Decline in Job Seekers Must Prompt Immediate Action from Ottawa, CAW President says
March 9, 2012, 1:55 PM EST
CAW President Ken Lewenza is calling on the federal government to take meaningful steps toward crafting a national good jobs strategy, as more Canadians continue to give up on the country's labour market.
Lewenza's comments come on the heels of Statistics Canada releasing its monthly report on jobs that revealed the national labour market participation rate dropped to its lowest level in a decade.
There were fewer Canadians employed or looking for work in February 2012 (66.5 per cent of the working age population) than there has been since March, 2002. This means more and more Canadians have given up looking for work.
Lewenza said this should send shockwaves through the halls of all federal and provincial governments.
"We're in the midst of a full-blown jobs crisis in this country," Lewenza said. "The alarm has been ringing for years yet the Harper government just keeps hitting the snooze button."
Lewenza said that it is dangerous for government and policy-makers to look too closely at the national unemployment rate as a measure of economic health, as it fails to account for the quality of jobs on offer and it totally ignores those workers who have given up the search.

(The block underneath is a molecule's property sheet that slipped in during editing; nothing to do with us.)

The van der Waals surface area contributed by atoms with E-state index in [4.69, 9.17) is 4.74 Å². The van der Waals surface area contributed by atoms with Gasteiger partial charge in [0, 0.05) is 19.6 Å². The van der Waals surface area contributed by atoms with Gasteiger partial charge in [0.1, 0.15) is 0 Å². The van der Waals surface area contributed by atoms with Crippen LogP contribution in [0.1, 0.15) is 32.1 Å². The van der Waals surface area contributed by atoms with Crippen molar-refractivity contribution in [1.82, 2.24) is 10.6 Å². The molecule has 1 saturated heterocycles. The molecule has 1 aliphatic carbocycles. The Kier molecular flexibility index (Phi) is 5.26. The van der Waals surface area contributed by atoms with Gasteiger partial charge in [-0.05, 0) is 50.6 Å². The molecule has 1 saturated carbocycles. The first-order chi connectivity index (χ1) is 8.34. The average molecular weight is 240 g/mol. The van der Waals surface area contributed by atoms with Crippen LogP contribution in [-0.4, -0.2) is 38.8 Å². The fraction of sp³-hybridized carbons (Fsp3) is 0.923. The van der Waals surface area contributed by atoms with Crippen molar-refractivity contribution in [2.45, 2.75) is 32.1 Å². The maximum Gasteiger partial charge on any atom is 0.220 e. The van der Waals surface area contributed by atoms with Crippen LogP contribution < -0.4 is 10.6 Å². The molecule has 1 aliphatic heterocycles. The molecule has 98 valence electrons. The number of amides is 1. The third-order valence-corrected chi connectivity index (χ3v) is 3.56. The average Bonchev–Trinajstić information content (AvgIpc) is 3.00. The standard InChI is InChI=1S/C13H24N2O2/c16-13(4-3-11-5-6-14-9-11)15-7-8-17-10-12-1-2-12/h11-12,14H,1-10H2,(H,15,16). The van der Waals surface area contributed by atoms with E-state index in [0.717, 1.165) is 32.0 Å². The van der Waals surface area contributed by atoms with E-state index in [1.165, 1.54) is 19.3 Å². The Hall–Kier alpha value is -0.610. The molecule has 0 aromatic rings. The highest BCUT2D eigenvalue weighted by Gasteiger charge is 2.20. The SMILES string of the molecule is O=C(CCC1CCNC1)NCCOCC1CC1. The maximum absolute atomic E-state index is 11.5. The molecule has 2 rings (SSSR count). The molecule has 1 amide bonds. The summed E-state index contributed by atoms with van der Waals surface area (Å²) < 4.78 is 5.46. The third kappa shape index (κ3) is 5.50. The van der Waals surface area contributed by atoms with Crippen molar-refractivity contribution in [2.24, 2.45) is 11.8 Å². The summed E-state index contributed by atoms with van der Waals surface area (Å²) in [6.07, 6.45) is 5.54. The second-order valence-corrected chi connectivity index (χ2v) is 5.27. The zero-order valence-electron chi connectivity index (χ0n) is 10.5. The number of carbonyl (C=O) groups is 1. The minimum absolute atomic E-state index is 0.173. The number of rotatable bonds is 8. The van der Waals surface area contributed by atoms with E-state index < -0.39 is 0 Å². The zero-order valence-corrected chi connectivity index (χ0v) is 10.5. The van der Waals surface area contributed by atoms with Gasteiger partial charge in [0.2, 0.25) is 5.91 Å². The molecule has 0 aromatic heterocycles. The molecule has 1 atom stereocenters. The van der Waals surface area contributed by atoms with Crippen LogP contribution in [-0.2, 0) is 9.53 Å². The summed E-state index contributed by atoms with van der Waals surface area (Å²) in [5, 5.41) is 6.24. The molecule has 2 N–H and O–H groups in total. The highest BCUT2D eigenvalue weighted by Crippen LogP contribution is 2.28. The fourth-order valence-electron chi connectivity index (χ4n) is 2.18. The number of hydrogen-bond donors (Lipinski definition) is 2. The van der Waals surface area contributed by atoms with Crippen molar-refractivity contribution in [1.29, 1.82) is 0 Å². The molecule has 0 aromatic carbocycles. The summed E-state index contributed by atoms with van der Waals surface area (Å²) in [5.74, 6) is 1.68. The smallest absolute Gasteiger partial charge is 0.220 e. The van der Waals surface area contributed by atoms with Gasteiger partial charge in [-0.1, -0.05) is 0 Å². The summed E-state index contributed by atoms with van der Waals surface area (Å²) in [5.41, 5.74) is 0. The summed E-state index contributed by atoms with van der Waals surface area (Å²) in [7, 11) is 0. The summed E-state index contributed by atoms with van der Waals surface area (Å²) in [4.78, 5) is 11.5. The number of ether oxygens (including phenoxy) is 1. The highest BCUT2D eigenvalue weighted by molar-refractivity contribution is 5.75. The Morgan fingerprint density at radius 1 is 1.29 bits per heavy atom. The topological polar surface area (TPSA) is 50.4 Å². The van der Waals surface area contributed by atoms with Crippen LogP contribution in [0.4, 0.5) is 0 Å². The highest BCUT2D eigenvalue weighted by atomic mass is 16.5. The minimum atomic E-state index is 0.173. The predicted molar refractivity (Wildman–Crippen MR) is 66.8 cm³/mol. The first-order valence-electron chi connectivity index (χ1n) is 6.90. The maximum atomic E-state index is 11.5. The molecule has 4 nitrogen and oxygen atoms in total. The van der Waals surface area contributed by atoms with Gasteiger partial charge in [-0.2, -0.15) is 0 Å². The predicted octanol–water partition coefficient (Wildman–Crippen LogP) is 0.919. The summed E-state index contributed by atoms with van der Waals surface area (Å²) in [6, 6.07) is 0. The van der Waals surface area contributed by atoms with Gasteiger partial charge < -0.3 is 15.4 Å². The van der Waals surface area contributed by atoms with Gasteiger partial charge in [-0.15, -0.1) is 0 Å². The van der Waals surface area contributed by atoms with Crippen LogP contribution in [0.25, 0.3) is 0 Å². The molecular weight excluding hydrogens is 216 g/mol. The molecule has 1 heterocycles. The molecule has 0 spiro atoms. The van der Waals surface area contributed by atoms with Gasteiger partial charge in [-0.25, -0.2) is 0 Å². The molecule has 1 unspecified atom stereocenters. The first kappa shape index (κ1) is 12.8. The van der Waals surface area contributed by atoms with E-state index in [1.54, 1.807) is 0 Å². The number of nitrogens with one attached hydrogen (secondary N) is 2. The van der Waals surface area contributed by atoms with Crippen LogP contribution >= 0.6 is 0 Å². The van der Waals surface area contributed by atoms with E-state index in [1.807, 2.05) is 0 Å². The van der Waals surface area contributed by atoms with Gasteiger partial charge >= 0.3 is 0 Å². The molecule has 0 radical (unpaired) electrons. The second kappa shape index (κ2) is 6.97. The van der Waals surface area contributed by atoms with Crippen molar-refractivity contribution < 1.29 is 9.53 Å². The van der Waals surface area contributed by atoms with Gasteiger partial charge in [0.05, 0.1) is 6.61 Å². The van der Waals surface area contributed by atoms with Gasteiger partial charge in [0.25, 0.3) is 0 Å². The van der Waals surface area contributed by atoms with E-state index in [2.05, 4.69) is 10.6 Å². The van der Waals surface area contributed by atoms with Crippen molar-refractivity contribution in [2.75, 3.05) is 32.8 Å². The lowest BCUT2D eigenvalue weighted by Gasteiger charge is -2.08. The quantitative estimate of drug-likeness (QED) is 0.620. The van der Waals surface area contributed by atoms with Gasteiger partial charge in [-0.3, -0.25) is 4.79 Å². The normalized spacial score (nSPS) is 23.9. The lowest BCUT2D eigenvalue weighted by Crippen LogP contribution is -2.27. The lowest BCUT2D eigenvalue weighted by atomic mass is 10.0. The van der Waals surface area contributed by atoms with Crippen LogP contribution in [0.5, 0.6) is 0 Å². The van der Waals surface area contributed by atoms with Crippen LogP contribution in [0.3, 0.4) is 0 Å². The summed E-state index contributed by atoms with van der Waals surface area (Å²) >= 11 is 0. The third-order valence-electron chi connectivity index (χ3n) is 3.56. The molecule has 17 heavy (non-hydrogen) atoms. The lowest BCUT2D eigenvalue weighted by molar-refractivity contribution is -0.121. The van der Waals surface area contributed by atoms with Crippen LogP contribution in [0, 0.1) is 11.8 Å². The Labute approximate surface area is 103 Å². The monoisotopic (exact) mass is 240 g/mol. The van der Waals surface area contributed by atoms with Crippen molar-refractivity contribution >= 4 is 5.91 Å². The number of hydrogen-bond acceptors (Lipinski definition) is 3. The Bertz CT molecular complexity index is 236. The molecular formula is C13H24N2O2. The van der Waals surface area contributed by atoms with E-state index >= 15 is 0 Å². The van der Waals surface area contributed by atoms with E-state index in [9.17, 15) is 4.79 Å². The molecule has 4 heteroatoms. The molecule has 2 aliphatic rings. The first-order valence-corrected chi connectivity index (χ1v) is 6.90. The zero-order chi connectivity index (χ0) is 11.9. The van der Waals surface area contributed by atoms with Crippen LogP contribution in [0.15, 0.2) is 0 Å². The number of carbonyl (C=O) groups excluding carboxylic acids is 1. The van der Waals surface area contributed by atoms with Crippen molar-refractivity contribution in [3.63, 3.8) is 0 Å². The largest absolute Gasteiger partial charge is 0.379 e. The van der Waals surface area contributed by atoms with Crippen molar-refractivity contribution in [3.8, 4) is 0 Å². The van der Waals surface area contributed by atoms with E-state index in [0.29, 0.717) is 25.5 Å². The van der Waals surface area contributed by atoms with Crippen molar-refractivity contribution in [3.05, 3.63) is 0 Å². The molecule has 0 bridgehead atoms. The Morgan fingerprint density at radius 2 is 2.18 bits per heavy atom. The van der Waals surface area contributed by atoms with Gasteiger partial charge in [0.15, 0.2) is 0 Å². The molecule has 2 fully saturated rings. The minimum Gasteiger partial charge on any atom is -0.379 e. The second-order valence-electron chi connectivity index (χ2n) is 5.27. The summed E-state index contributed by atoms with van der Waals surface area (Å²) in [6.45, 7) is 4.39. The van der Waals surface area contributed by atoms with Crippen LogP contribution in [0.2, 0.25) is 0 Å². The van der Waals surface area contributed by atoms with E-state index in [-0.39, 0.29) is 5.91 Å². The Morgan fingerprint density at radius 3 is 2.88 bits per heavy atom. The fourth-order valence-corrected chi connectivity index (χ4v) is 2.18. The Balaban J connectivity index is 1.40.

Lewenza noted that structural changes in the labour market, including the loss of over half a million good-paying manufacturing and processing jobs, the rise of more precarious forms of employment (like temporary and contract jobs) as well as the flat-lining of real wages has ruptured workplace standards and the quality of work.
"Workers, in all sectors and across all skill levels have been raising their voices for so long many have lost their breath," Lewenza said. "Canada has no jobs plan. Our government seems blissfully ignorant of the plight of working people in the real economy."
Lewenza said the federal government has an obligation to show leadership to spur job creation in Canada. He said the upcoming federal budget is a critical moment that will show Canadians whether they fully understand the gravity of the jobs situation, or not.
"I want Jim Flaherty to announce in the budget that the government is organizing an urgent multi-stakeholder, national good jobs summit," Lewenza said. "That summit should then translate into a national good jobs strategy. Anything less is a gross injustice to Canadian workers."